Keystone Press of Manchester, NH, is expecting receipt of a six-color Komori Lithrone 628 sheetfed offset press this summer. The new press will replace an aging four-color press.
ROGERSVILLE, TN—It was not a good week for printers, with a fire and an auto accident causing a pair of smaller shops to close their doors only weeks before Christmas.
After 40 years of printing, Keystone Press in Penbrook (PA) has
been forced to close—for now. A driver crashed into the Dauphin
County business over the weekend. The outside of Keystone Press is
boarded up. According to Penbrook police, a driver hit the Walnut
Street business early Sunday morning. Police say the crash was
DUI-related, and charges are pending against the driver.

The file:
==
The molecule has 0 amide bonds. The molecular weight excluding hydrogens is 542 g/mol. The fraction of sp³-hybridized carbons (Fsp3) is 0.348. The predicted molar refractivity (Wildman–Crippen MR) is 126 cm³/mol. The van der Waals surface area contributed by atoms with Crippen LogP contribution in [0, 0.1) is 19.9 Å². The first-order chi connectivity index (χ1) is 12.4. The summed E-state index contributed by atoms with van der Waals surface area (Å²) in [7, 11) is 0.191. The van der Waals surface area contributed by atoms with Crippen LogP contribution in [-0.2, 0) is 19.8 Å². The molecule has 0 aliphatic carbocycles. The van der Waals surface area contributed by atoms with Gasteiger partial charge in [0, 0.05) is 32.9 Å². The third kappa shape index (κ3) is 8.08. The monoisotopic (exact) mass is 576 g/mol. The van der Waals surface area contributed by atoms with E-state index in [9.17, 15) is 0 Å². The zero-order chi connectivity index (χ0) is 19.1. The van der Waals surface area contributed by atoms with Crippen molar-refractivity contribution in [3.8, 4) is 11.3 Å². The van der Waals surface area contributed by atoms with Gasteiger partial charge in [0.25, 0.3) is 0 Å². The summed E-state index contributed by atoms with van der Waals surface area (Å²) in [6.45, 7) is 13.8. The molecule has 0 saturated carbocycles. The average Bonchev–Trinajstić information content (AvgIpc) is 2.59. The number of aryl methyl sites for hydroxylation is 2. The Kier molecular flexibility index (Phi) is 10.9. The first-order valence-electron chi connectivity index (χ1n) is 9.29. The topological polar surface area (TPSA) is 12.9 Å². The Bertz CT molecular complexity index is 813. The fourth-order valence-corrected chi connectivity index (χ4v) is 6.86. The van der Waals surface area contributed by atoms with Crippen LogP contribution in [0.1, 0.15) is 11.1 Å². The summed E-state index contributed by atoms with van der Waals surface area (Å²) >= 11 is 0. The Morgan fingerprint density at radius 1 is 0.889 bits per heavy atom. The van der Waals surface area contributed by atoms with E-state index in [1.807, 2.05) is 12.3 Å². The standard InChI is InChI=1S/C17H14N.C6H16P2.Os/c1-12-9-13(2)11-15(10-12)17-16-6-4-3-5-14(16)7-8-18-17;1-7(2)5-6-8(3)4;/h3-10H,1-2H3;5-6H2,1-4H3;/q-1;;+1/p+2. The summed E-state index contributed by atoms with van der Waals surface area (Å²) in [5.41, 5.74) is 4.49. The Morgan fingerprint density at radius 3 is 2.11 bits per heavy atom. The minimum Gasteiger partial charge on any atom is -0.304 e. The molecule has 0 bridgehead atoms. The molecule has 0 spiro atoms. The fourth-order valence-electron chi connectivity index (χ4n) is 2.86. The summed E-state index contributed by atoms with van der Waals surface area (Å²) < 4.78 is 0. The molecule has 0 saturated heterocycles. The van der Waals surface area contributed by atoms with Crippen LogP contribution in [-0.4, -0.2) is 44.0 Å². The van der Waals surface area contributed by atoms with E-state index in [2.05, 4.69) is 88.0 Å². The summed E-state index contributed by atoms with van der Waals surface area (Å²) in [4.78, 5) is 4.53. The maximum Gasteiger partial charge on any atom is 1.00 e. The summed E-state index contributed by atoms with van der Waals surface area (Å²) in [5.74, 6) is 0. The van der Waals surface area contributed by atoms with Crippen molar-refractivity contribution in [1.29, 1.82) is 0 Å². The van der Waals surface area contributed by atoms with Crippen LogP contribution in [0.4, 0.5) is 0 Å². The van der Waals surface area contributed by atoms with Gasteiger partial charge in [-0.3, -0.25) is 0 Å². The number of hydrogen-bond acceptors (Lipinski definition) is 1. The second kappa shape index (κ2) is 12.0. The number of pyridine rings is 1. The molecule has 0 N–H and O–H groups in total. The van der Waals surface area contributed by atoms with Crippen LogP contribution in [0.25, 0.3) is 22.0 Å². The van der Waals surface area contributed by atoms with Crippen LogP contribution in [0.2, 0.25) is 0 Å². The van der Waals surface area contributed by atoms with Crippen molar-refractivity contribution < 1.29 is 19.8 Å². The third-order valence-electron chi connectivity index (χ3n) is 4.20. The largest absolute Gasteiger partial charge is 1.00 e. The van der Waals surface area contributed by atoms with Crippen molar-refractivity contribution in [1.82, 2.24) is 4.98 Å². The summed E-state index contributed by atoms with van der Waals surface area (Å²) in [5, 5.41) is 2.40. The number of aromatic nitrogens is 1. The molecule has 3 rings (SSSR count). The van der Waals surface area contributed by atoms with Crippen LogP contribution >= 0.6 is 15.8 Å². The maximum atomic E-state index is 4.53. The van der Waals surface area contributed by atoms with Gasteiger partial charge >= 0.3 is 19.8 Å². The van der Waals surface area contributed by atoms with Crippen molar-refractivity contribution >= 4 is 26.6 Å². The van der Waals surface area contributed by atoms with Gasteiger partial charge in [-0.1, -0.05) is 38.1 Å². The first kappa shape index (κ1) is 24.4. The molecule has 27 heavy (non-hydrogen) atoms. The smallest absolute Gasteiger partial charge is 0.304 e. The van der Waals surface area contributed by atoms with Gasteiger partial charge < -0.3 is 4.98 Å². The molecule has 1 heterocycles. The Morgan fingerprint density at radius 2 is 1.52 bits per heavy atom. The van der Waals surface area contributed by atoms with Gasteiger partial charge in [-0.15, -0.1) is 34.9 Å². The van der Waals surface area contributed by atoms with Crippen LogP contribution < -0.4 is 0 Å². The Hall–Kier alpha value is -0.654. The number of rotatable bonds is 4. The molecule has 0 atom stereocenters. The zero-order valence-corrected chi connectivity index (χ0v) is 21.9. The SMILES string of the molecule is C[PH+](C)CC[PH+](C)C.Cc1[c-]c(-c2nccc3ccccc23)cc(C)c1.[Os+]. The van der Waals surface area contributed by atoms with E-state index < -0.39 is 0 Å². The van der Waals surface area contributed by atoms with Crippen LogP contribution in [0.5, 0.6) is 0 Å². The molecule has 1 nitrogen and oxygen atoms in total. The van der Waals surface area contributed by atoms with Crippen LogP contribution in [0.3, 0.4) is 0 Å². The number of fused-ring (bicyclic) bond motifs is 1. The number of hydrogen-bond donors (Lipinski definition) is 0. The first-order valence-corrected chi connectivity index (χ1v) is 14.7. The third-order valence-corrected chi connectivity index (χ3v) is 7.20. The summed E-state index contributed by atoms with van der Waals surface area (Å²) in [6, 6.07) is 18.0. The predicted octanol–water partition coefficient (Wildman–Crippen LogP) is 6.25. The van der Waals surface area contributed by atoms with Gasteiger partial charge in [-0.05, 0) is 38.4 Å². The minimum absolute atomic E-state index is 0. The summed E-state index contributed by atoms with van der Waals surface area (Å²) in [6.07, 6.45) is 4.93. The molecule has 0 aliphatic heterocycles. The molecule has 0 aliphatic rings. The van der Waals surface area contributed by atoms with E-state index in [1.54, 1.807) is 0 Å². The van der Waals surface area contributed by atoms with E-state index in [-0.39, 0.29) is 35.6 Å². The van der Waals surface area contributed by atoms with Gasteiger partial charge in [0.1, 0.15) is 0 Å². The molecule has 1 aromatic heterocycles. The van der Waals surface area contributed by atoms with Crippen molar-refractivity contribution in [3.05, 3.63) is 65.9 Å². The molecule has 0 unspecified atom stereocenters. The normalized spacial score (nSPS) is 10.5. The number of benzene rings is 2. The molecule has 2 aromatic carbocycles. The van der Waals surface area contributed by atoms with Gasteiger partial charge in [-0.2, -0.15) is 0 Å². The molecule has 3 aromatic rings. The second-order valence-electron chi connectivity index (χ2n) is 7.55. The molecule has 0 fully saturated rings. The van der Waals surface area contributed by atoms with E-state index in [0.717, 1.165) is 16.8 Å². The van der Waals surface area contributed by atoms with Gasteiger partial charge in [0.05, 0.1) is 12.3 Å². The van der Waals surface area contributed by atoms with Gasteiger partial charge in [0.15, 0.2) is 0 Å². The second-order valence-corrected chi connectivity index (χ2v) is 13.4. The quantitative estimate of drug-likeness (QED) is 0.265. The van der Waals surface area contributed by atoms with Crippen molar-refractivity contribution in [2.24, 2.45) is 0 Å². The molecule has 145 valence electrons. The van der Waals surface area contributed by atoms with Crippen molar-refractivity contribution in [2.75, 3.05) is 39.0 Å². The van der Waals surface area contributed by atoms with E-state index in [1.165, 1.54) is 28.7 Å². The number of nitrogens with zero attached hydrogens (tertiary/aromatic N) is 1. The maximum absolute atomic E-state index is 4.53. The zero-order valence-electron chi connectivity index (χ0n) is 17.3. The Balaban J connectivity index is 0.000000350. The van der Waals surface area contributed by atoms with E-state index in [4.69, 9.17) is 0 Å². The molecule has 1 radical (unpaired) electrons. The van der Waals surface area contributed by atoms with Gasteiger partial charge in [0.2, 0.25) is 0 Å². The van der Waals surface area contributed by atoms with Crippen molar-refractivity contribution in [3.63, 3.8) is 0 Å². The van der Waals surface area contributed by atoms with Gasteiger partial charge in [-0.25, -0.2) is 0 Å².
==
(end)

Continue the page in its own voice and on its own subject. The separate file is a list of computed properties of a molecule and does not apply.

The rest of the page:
“I’ve been in that location since 1970, so going on 41 years,” said Ken Forney, owner of Keystone Press. For four decades, Forney printed business cards, forms, letters—whatever his customers needed.
BY MARK SMITH Technology Editor The size of a shop's presses used to be seen as saying something about the sophistication of its operations. Today, half-size and smaller presses are just as likely as full-size machines to boast sophisticated computer controls, digital interfaces and other automation features. While the trend toward shorter runs may play to the strengths of these presses, print buyers don't want to make any compromises in color, quality or service. Therefore, small- to mid-size printers have come under increased pressure to be technologically competitive throughout their shops. For a growing number, a critical step has been adopting computer-to-plate production with